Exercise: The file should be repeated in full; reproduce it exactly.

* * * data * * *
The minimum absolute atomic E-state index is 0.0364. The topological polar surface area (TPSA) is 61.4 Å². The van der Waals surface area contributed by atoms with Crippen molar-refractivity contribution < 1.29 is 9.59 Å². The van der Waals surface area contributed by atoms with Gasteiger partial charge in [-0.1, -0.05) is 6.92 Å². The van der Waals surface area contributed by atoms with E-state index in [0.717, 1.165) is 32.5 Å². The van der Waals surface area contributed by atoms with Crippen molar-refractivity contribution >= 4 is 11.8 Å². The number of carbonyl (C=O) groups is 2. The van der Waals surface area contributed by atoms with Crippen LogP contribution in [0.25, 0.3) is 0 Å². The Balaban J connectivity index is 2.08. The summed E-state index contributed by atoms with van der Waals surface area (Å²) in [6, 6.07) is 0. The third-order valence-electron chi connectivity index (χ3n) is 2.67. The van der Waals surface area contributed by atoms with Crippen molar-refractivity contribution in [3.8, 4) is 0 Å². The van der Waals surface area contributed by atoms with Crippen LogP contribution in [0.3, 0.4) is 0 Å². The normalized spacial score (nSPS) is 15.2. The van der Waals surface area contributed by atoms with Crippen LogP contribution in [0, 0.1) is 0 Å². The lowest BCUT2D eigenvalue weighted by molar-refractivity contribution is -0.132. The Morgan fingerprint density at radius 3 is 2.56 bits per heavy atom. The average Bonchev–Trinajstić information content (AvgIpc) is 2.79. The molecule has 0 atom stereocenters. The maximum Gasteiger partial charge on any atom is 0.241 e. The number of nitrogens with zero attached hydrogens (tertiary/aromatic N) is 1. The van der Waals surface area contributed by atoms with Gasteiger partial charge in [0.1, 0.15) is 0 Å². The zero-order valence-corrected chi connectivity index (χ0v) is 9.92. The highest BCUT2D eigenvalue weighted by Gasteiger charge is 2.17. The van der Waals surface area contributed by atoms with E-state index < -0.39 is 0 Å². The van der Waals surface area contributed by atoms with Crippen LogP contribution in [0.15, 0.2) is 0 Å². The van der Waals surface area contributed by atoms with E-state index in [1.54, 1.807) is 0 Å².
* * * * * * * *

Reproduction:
The minimum absolute atomic E-state index is 0.0364. The topological polar surface area (TPSA) is 61.4 Å². The van der Waals surface area contributed by atoms with Crippen molar-refractivity contribution < 1.29 is 9.59 Å². The van der Waals surface area contributed by atoms with Gasteiger partial charge in [-0.1, -0.05) is 6.92 Å². The van der Waals surface area contributed by atoms with E-state index in [0.717, 1.165) is 32.5 Å². The van der Waals surface area contributed by atoms with Crippen molar-refractivity contribution >= 4 is 11.8 Å². The number of carbonyl (C=O) groups is 2. The van der Waals surface area contributed by atoms with Crippen LogP contribution in [0.25, 0.3) is 0 Å². The Balaban J connectivity index is 2.08. The summed E-state index contributed by atoms with van der Waals surface area (Å²) in [6, 6.07) is 0. The third-order valence-electron chi connectivity index (χ3n) is 2.67. The van der Waals surface area contributed by atoms with Crippen molar-refractivity contribution in [3.8, 4) is 0 Å². The van der Waals surface area contributed by atoms with Crippen LogP contribution in [0.3, 0.4) is 0 Å². The normalized spacial score (nSPS) is 15.2. The van der Waals surface area contributed by atoms with Crippen LogP contribution in [0, 0.1) is 0 Å². The lowest BCUT2D eigenvalue weighted by molar-refractivity contribution is -0.132. The Morgan fingerprint density at radius 3 is 2.56 bits per heavy atom. The average Bonchev–Trinajstić information content (AvgIpc) is 2.79. The molecule has 0 atom stereocenters. The maximum Gasteiger partial charge on any atom is 0.241 e. The number of nitrogens with zero attached hydrogens (tertiary/aromatic N) is 1. The van der Waals surface area contributed by atoms with Gasteiger partial charge in [0.1, 0.15) is 0 Å². The zero-order valence-corrected chi connectivity index (χ0v) is 9.92. The highest BCUT2D eigenvalue weighted by Gasteiger charge is 2.17. The van der Waals surface area contributed by atoms with E-state index < -0.39 is 0 Å². The van der Waals surface area contributed by atoms with Crippen LogP contribution in [0.15, 0.2) is 0 Å². The van der Waals surface area contributed by atoms with E-state index in [1.54, 1.807) is 0 Å².